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This Gaming Life: Travels in Three Cities [Kindle Edition]

Jim Rossignol
3.7 out of 5 stars  See all reviews (6 customer reviews)

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Book Description

"In May 2000 I was fired from my job as a reporter on a finance newsletter because of an obsession with a video game.

It was the best thing that ever happened to me.�

So begins this story of personal redemption through the unlikely medium of electronic games. Quake, World of Warcraft, Eve Online, and other online games not only offered author Jim Rossignol an excellent escape from the tedium of office life. They also provided him with a diverse global community and a job”as a games journalist.

Part personal history, part travel narrative, part philosophical reflection on the meaning of play, This Gaming Life describes Rossignol's encounters in three cities: London, Seoul, and Reykjavik. From his days as a Quake genius in London's increasingly corporate gaming culture; to Korea, where gaming is a high-stakes televised national sport; to Iceland, the home of his ultimate obsession, the idiosyncratic and beguiling Eve Online, Rossignol introduces us to a vivid and largely undocumented world of gaming lives.

Torn between unabashed optimism about the future of games and lingering doubts about whether they are just a waste of time, This Gaming Life also raises important questions about this new and vital cultural form. Should we celebrate the “serious� educational, social, and cultural value of games, as academics and journalists are beginning to do? Or do these high-minded justifications simply perpetuate the stereotype of games as a lesser form of fun? In this beautifully written, richly detailed, and inspiring book, Rossignol brings these abstract questions to life, immersing us in a vibrant landscape of gaming experiences.

“We need more writers like Jim Rossignol, writers who are intimately familiar with gaming, conversant in the latest research surrounding games, and able to write cogently and interestingly about the experience of playing as well as the deeper significance of games.�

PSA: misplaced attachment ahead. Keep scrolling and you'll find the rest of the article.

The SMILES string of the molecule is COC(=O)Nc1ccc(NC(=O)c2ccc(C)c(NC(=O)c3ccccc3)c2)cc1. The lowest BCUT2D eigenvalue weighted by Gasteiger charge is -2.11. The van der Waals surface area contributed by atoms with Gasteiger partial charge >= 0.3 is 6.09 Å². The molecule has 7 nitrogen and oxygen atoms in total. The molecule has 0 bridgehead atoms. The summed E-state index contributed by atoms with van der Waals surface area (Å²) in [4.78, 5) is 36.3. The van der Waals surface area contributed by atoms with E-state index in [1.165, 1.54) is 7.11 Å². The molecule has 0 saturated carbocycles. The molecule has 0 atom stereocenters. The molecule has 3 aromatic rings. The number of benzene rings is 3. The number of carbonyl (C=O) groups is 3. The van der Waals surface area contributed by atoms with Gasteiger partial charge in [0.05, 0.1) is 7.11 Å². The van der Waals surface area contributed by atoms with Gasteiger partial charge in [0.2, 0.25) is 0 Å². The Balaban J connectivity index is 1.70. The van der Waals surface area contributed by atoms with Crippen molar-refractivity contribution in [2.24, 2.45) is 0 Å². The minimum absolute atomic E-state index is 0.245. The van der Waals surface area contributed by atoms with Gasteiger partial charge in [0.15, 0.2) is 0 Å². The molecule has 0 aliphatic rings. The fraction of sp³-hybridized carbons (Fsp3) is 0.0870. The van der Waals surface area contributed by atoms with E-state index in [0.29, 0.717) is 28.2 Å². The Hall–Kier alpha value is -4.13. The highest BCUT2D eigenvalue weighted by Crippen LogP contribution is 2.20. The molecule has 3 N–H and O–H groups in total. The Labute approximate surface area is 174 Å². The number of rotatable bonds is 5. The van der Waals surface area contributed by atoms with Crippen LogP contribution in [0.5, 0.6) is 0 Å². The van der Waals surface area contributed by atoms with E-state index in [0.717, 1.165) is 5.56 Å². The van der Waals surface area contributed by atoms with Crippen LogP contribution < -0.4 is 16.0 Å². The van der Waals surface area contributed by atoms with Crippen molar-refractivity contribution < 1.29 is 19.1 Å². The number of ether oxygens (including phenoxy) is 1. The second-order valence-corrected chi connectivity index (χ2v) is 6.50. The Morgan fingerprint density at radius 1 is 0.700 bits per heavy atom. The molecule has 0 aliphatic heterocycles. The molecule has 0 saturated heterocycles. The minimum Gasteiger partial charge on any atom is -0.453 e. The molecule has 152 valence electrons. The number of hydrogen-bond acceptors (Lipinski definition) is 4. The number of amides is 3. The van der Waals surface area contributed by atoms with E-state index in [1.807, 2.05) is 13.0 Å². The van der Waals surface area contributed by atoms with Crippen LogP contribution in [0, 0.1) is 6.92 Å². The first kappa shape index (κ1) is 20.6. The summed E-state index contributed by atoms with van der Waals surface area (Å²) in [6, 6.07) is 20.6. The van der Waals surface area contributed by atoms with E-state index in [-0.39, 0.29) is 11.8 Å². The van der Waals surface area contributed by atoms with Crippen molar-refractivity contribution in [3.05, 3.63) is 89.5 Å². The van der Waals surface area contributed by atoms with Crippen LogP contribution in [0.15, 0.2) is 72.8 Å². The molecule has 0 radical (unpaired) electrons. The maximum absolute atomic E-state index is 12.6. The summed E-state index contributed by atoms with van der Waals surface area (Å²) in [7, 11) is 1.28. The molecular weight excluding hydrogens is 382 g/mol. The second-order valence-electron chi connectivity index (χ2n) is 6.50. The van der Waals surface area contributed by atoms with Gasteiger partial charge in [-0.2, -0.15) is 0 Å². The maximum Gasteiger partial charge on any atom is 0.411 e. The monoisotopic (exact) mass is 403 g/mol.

”Chris Baker, Wired

“This Gaming Life is a fascinating and eye-opening look into the real human impact of gaming culture. Traveling the globe and drawing anecdotes from many walks of life, Rossignol takes us beyond the media hype and into the lives of real people whose lives have been changed by gaming. The results may surprise you.�
”Raph Koster, game designer and author of A Theory of Fun for Game Design

“Is obsessive video gaming a character flaw? In This Gaming Life, Jim Rossignol answers with an emphatic"no,' and offers a passionate and engaging defense of what is too often considered a"bad habit' or"guilty pleasure.'�
”Joshua Davis, author of The Underdog

“This is a wonderfully literate look at gaming cultures, which you don't have to be a gamer to enjoy. The Korea section blew my mind.�
”John Seabrook, New Yorker staff writer and author of Flash of Genius and Other True Stories of Invention

digitalculturebooks is an imprint of the University of Michigan Press and the Scholarly Publishing Office of the University of Michigan Library dedicated to publishing innovative and accessible work exploring new media and their impact on society, culture, and scholarly communication.

Editorial Reviews


"We need more writers like Jim Rossignol, writers who are intimately familiar with gaming, conversant in the latest research surrounding games, and able to write cogently and interestingly about the experience of playing as well as the deeper significance of games."
---Chris Baker, Wired

Product Details

  • File Size: 370 KB
  • Print Length: 175 pages
  • Publisher: The University of Michigan Press (April 20, 2010)
  • Sold by: Amazon Digital Services, Inc.
  • Language: English
  • ASIN: B003IKN1XW
  • Text-to-Speech: Enabled
  • X-Ray:
  • Word Wise: Not Enabled
  • Lending: Not Enabled
  • Amazon Best Sellers Rank: #1,323,018 Paid in Kindle Store (See Top 100 Paid in Kindle Store)
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Customer Reviews

3.7 out of 5 stars